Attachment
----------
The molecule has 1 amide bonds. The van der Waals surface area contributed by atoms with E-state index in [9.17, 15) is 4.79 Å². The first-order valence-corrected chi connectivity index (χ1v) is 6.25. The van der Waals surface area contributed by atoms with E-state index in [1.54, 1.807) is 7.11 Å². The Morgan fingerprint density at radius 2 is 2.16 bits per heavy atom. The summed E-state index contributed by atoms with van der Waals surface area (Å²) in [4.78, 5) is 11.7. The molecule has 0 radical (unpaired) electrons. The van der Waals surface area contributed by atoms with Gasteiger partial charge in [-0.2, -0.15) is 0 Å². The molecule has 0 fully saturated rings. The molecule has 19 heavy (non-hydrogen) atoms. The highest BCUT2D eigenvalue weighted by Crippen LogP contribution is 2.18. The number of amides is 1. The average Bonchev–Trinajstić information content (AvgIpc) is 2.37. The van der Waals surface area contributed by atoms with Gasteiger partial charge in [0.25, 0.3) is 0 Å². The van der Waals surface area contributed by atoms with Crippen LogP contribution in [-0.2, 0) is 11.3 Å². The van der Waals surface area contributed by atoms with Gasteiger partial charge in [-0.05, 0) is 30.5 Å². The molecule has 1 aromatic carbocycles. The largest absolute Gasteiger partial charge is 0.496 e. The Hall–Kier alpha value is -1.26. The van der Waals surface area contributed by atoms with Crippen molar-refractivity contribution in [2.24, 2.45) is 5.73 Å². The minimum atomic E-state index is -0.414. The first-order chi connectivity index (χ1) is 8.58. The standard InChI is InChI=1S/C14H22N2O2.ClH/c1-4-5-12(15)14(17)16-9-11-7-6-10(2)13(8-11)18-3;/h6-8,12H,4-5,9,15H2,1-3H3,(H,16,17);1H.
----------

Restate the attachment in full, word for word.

The molecule has 1 amide bonds. The van der Waals surface area contributed by atoms with E-state index in [9.17, 15) is 4.79 Å². The first-order valence-corrected chi connectivity index (χ1v) is 6.25. The van der Waals surface area contributed by atoms with E-state index in [1.54, 1.807) is 7.11 Å². The Morgan fingerprint density at radius 2 is 2.16 bits per heavy atom. The summed E-state index contributed by atoms with van der Waals surface area (Å²) in [4.78, 5) is 11.7. The molecule has 0 radical (unpaired) electrons. The van der Waals surface area contributed by atoms with Gasteiger partial charge in [-0.2, -0.15) is 0 Å². The molecule has 0 fully saturated rings. The molecule has 19 heavy (non-hydrogen) atoms. The highest BCUT2D eigenvalue weighted by Crippen LogP contribution is 2.18. The number of amides is 1. The average Bonchev–Trinajstić information content (AvgIpc) is 2.37. The van der Waals surface area contributed by atoms with Gasteiger partial charge in [0.25, 0.3) is 0 Å². The van der Waals surface area contributed by atoms with Crippen LogP contribution in [-0.2, 0) is 11.3 Å². The van der Waals surface area contributed by atoms with Gasteiger partial charge in [-0.05, 0) is 30.5 Å². The molecule has 1 aromatic carbocycles. The largest absolute Gasteiger partial charge is 0.496 e. The Hall–Kier alpha value is -1.26. The van der Waals surface area contributed by atoms with Crippen molar-refractivity contribution in [2.24, 2.45) is 5.73 Å². The minimum atomic E-state index is -0.414. The first-order chi connectivity index (χ1) is 8.58. The standard InChI is InChI=1S/C14H22N2O2.ClH/c1-4-5-12(15)14(17)16-9-11-7-6-10(2)13(8-11)18-3;/h6-8,12H,4-5,9,15H2,1-3H3,(H,16,17);1H.